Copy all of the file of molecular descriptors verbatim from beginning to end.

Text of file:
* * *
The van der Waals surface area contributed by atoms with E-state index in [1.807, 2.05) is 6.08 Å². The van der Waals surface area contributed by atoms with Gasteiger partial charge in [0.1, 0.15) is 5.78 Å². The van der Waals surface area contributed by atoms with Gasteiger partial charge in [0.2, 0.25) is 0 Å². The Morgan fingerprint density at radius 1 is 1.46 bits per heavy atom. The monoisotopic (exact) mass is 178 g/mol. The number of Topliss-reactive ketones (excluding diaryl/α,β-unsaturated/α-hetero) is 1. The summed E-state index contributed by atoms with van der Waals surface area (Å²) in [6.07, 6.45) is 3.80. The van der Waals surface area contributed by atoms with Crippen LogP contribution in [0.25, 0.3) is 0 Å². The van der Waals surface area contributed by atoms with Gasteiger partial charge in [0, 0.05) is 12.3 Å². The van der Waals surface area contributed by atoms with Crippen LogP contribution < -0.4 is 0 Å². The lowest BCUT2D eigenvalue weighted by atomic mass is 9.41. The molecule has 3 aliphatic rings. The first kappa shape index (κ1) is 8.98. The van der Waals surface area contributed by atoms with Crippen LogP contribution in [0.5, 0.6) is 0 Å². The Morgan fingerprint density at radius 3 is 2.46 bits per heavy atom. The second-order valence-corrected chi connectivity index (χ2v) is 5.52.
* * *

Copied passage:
The van der Waals surface area contributed by atoms with E-state index in [1.807, 2.05) is 6.08 Å². The van der Waals surface area contributed by atoms with Gasteiger partial charge in [0.1, 0.15) is 5.78 Å². The van der Waals surface area contributed by atoms with Gasteiger partial charge in [0.2, 0.25) is 0 Å². The Morgan fingerprint density at radius 1 is 1.46 bits per heavy atom. The monoisotopic (exact) mass is 178 g/mol. The number of Topliss-reactive ketones (excluding diaryl/α,β-unsaturated/α-hetero) is 1. The summed E-state index contributed by atoms with van der Waals surface area (Å²) in [6.07, 6.45) is 3.80. The van der Waals surface area contributed by atoms with Crippen LogP contribution in [0.25, 0.3) is 0 Å². The van der Waals surface area contributed by atoms with Gasteiger partial charge in [0, 0.05) is 12.3 Å². The van der Waals surface area contributed by atoms with Crippen LogP contribution < -0.4 is 0 Å². The lowest BCUT2D eigenvalue weighted by atomic mass is 9.41. The molecule has 3 aliphatic rings. The first kappa shape index (κ1) is 8.98. The van der Waals surface area contributed by atoms with Crippen LogP contribution in [0.5, 0.6) is 0 Å². The Morgan fingerprint density at radius 3 is 2.46 bits per heavy atom. The second-order valence-corrected chi connectivity index (χ2v) is 5.52.